You may have seen large party boats on some Texas lakes and wondered just how those boats manage to deal with so many people. After all, a fact of life is that people have to use the restroom. When people use restrooms aboard those boats, how is the waste handled and what keeps it from contaminating the water where people swim and fish?
To protect water quality and keep people safe and healthy, the state’s Clean Water Certification Program, helps people avoid discharging the contents of marine septic systems into lakes and rivers as well as waterways near the coast. But it’s not just swimmers and boaters that have a stake. Water quality is an issue that affects everyone
Why it matters
Boat operators who have septic systems aboard are required to obtain a decal from the Texas Commission on Environmental Quality certifying that their marine sanitation devices or pump-out stations are operating properly in order to protect the public and our waterways from accidental discharge of sewage, which can result in pollution and degraded water quality.
While boat owners self-certify during this process, it is important that they make sure their vessel’s sanitary systems are working properly to help protect our water. For marine sanitation devices, the initial fee for certification is $15, and renewals also cost $15. Replacement decals cost $2.
Any boat with a toilet installed on it must have a U.S. Coast Guard approved marine sanitation device designed to retain, treat and dispose of waste. Type I and Type II devices are typically installed on marine vessels and are not authorized for inland waters. Type III devices consist of holding tanks.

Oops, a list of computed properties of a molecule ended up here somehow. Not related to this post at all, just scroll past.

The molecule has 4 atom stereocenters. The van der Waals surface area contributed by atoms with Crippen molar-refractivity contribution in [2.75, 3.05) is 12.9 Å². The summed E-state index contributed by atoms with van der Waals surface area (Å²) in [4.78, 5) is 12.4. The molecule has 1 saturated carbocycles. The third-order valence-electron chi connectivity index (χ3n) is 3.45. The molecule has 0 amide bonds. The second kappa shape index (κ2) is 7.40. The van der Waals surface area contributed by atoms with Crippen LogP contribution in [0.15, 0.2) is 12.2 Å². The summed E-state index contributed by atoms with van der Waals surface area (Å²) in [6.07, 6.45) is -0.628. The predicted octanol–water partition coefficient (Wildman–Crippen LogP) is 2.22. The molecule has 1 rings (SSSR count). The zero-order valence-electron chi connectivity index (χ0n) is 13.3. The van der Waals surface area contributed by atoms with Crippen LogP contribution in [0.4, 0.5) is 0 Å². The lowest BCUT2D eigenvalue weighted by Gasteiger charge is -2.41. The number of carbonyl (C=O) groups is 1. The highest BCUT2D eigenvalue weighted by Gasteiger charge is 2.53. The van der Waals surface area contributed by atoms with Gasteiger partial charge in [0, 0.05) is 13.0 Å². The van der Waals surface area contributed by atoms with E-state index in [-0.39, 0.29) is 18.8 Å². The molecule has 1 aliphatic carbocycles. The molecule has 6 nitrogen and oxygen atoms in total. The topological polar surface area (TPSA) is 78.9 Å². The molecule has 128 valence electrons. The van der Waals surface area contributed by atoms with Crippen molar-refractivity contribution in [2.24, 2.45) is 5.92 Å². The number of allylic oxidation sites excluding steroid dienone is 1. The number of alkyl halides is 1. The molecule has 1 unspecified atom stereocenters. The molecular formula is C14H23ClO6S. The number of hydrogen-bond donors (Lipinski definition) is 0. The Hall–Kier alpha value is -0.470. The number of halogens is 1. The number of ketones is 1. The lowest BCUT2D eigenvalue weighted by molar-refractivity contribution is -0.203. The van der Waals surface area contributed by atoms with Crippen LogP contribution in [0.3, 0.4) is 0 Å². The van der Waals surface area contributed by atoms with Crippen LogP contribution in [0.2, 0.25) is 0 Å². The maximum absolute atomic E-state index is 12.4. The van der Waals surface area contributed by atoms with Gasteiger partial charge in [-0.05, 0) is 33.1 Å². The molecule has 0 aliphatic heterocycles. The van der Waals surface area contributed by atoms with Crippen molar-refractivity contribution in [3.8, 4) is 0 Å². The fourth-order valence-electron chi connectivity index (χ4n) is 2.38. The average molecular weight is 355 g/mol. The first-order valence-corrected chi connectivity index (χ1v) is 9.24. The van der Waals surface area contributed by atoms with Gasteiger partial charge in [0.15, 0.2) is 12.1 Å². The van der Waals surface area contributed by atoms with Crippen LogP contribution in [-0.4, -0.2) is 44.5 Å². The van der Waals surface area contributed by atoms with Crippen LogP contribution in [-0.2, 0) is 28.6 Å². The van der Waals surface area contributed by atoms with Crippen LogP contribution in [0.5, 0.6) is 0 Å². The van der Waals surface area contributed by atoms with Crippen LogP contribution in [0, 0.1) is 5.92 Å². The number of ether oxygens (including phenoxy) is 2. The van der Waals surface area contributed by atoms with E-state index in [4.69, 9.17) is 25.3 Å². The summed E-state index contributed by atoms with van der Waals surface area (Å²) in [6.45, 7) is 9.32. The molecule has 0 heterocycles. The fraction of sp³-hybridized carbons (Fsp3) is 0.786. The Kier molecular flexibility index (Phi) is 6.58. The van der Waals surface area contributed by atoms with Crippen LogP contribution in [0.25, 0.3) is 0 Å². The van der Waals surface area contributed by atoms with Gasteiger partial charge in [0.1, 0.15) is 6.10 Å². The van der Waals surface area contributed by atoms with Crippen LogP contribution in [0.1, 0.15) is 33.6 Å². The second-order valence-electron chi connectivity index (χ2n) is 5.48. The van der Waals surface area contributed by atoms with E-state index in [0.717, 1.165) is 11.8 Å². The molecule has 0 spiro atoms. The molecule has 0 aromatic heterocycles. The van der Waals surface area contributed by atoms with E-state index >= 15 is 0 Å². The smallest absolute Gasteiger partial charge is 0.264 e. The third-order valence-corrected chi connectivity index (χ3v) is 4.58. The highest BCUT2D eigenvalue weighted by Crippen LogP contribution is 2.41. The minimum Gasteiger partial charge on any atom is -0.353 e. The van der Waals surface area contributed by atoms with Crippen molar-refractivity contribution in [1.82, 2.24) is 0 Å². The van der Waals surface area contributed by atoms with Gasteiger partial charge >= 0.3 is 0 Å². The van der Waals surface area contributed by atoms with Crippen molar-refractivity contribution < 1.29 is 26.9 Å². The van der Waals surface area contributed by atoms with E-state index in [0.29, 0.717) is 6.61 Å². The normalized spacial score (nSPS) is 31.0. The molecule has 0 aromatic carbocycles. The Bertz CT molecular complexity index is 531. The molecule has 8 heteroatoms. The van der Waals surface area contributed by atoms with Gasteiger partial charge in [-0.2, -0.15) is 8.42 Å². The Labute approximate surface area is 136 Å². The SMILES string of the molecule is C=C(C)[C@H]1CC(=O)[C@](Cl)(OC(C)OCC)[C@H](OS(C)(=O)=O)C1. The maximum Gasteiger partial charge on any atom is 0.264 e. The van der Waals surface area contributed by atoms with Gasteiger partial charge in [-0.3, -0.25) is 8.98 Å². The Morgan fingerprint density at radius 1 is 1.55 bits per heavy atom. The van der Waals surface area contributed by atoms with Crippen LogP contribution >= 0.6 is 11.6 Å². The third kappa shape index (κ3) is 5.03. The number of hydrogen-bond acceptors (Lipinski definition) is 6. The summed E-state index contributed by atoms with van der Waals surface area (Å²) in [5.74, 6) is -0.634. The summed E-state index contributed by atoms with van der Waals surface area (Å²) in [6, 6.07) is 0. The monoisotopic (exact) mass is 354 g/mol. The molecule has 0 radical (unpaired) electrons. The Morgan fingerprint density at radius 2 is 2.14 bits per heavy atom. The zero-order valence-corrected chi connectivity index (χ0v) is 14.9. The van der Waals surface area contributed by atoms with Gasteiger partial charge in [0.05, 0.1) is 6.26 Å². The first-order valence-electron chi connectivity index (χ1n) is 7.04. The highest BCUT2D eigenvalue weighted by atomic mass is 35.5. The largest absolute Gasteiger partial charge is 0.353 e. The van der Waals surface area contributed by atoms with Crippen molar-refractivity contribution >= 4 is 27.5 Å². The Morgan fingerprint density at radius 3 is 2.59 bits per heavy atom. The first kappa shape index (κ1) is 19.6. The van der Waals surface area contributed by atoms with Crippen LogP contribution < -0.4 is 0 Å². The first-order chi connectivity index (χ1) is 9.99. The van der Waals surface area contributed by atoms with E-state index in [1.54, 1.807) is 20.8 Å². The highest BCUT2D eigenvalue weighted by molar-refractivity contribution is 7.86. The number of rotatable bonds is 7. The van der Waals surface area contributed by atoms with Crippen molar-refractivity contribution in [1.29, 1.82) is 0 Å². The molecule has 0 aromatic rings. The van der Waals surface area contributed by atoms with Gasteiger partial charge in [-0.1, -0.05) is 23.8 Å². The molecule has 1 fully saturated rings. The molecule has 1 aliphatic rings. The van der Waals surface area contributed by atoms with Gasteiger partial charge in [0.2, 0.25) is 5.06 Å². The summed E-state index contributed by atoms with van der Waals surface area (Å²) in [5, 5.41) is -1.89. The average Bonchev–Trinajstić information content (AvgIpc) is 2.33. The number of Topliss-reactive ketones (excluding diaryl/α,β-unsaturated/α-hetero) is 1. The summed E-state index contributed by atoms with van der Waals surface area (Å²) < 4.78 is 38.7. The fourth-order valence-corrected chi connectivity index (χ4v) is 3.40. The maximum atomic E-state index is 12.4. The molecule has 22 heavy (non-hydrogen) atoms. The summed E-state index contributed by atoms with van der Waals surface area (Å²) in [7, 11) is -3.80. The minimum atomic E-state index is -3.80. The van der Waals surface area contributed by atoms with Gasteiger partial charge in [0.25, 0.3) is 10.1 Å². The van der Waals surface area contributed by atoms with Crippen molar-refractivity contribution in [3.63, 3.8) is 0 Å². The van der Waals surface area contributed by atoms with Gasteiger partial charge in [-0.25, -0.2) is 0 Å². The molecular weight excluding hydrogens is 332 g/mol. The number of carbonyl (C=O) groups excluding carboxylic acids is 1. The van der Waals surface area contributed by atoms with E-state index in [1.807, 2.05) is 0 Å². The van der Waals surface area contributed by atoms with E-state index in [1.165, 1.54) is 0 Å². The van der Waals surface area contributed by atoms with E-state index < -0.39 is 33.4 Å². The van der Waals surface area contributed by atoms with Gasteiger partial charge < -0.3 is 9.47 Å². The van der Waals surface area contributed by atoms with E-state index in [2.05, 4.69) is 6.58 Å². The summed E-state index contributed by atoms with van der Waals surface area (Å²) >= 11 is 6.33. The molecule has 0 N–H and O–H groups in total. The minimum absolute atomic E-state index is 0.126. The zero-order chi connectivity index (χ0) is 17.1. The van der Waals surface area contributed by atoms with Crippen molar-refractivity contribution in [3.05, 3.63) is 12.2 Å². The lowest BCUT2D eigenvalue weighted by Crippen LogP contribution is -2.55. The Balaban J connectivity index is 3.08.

There are areas called "No Discharge Zones" in which the discharge of any waste (including treated) is not allowed from boats. All inland freshwater lakes and rivers are considered No Discharge Zones. Marine septic devices can be kept from releasing waste by closing the valve and using a padlock or wire-tie to prevent any automatic discharge, according to the TCEQ. Boat sewage can then be disposed of properly at a pump-out station. All houseboats must have a Type III marine sanitation device or have disabled their Type I or II device using one of the methods above.
It is important to comply with the laws because lakes and rivers are used as a source of drinking water as well as recreation. This is something lake rangers look for when performing boat safety inspections on BRA reservoirs. The certification for 2018-2019 is valid through Dec. 31, 2019.
The TCEQ notes that untreated – or improperly treated – human waste can introduce microorganisms into the water. These can cause a variety of diseases, including hepatitis A, giardia, cryptosporidium, typhoid and cholera.
In addition, waste material contains nitrogen and phosphorus compounds, which can result in algal blooms. These increases in algae concentrations can harm the ecosystem, resulting in fish kills.
What you can do, and penalties for breaking laws
To ensure compliance with laws to protect our waterways, TCEQ recommends that people use restrooms on shore whenever possible, that boat owners/operators establish regular maintenance schedules based on the marine sanitation device’s manufacturer’s recommendations, dispose of sewage properly at a pump-out station, pump out and rinse holding tanks regularly and properly maintain toilets aboard boats.
Violations of the Clean Water Certification Program are enforced under the Texas Water Code, with fines of up to $25,000 per day, or the Texas Parks and Wildlife Code, with fines of up to $500 per day.
All applications and payments must be made electronically at the TCEQ website. Those who cannot complete the process online must call the TCEQ at 512-239-2628 or send an email to CWCERT@tceq.texas.gov.
More information, including how to obtain Clean Water Certification permits, is available here.
The need to protect our waterways is not just limited to boat owners. Anyone can play a role in making sure rules are followed – which benefits everyone. If you see anyone violating wastewater disposal laws, you can contact the TCEQ at 1-888-777-3186.
A list of pump-out stations is available online.